A drive down Oregon’s northern coast

Emily Denny/Staff

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Something bright peaked out from beneath the thick layer of clouds above my car — something I hadn’t seen for weeks, something overwhelmingly bright. I pulled over the car alongside the empty, cliff-side highway. Waves 100 feet below crashed against the rocks while two seagulls cried, playing a game of tag in front of me. 

It was the sun, in January, in Oregon — a warmth I hadn’t felt for weeks on this Pacific Northwest coast. For just those few minutes on the side of the road, the sun had fought its way through the messy winter fog. 

I wasn’t the only one with the same idea to pull over the car. As I stood off the highway, facing the sun and attempting to soak in as much sunlight as I could, other cars parked next to mine. 

Together, my fellow highway drivers and I stood like cormorants in silence facing the sun, attempting to eliminate the damp chill that had spread throughout our bones for the past few chilly and brutally wet winter weeks. But just as fast it came, the sun disappeared, and the fog all too soon took over, darkening the Pacific waves below and welcoming back the cool gray and salty breeze. Hopping into my car, I returned back to the 101. 

Sunny moments like these are rare along the Oregon coast, but they make me appreciate the sun more than I would normally. 

I had spent the beginning of the new year on the northern half of the Oregon coast, dedicating more than half of my days to its sandy beaches, regardless of the unreliable weather. And ever since the new year, a majority of these days were rainy ones, welcoming the sun only momentarily on a few lucky days. 

Hiking along Cannon Beach

Cannon Beach was one of my first stops as I drove south down the coastline. Easily one of Oregon’s more popular destinations, the small town rests along a soft, sandy beach, which points toward the picturesque Haystack Rock. Rising 235 feet above the shore during high tide, the rock hosts a unique ecosystem, home to tidepools and unique birdlife, like the tufted puffin. 

Although it was the wrong season to view the nesting puffins, Haystack Rock was undoubtedly an impressive landmark, making the small town next to it popular as well. I found the reflection of the rock against the glossy sand even more impressive. As the tide slowly backed away, the reflection grew with the lowering sun, stretching longer and wider across the beach.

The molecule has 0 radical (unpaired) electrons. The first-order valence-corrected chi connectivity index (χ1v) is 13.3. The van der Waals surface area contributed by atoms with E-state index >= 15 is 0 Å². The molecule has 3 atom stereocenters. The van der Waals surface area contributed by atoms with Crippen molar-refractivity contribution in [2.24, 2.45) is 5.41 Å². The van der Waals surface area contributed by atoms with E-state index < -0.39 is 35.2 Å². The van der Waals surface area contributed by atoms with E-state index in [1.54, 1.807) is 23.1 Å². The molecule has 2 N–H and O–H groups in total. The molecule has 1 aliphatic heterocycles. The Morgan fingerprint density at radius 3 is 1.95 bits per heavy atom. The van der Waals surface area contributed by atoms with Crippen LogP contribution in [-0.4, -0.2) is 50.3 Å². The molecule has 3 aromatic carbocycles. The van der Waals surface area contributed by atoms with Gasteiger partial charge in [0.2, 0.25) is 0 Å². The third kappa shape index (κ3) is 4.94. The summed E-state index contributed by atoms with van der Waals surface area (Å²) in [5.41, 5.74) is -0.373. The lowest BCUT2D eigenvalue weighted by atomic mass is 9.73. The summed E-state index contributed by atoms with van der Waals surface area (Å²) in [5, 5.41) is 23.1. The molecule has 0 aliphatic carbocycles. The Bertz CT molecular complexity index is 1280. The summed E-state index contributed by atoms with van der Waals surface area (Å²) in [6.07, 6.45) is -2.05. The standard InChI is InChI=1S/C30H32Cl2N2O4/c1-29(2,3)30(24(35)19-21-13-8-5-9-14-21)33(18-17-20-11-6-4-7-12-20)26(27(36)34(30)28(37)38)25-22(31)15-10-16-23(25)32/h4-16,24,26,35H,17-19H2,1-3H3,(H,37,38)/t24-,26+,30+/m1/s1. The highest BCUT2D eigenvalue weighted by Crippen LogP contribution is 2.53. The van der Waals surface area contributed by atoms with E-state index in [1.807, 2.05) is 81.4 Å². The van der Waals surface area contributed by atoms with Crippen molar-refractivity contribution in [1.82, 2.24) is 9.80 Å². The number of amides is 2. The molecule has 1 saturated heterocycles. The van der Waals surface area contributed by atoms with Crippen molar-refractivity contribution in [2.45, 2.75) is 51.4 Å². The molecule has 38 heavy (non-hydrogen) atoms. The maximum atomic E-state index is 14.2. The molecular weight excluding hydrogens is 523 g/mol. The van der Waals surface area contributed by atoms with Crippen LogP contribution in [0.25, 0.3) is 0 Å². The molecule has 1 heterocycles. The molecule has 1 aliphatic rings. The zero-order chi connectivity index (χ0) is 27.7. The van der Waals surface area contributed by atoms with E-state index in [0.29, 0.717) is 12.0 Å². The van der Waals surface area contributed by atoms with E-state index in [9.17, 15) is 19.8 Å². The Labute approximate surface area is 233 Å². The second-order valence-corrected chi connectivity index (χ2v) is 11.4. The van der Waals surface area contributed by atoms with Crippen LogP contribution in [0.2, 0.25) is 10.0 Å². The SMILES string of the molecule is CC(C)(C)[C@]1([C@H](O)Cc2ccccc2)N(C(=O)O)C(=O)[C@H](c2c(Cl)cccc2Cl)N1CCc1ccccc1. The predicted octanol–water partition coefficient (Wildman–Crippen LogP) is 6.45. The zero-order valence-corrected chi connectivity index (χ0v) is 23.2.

A pit stop in Manzanita

Following the 101 south, I was met with multiple small beach towns past Cannon Beach, many of which provide easy beach access. When approaching Manzanita, the highway winds its way down a cliff, completely covered in dense forest. As I came off the cliff, and into town, I was met with small shops, restaurants and the sandy coastline. Manzanita is home to an endless amount of outdoor recreation, such as hiking the nearby Neahkahnie Mountain or birding. Not having too much time, I resorted to taking a small walk along the beach. 

Small homes line the way, as fellow beachgoers walk along the crashing waves and dogs run back and forth, chasing the sandpipers. Manzanita, like many of Oregon’s coastal towns, offers an ideal escape for people looking to avoid crowded beach spots, but for those who also enjoy the forest to sea views, as well as local restaurants and boutique shopping. 

Creameries and fermentation

About another 40 minutes down the 101 is Tillamook, Ore., home to one of the most popular tourist destinations in the Pacific Northwest, the Tillamook Creamery, which was established in 1909. When walking toward the creamery, a massive cow face towering above the creamery’s main entrance greets you — almost intimidating visitors into eating entirely too many dairy products once inside. I later learned that the cow was named Flower and that it was Tillamook’s token and award-winning cow. 

A self-guided tour takes visitors of the creamery along the cheese-making process. The day I went, the creamery was highlighting the cheddar-making. As I followed the interpretive signs, I watched as employees constantly checked the temperatures of metal canisters and followed as they busily shuffled heavy blocks of cheese on and off of conveyor belts. Downstairs, the creamery has endless options for sampling its products in the forms of macaroni, pizza, soup and every ice cream flavor possible. 

Farther downtown is de Garde Brewing, a unique brewery that ferments its beer from natural Tillamook yeast and microflora. Inside the taproom, customers sip on a radical set list of beers, many of which include notes of fresh fruits and winter spices. 

That night, a sudden thunder and lightning storm hit the coast. As I drove through the forest and along seaside cliffs, heavy rain blurred the dark views of the coast. Every few moments, flashes of lightning lit up the landscape around me, highlighting the dark waves to my right and the rolling mountain hills to my left. At this point, I knew I couldn’t depend on any form of consistency in the coastal weather, but as I drove farther south, watching the sky brighten and darken instantly, I couldn’t help but enjoy the inconsistency of the weather. Throughout my day, the Oregon coast may have been constantly changing depending on the weather, but it was also a region that is celebrated for its cuisines based in its natural elements, grounded by its constant coastline and appreciated for its endless cliffside views — rain or shine.

Contact Emily Denny at [email protected] .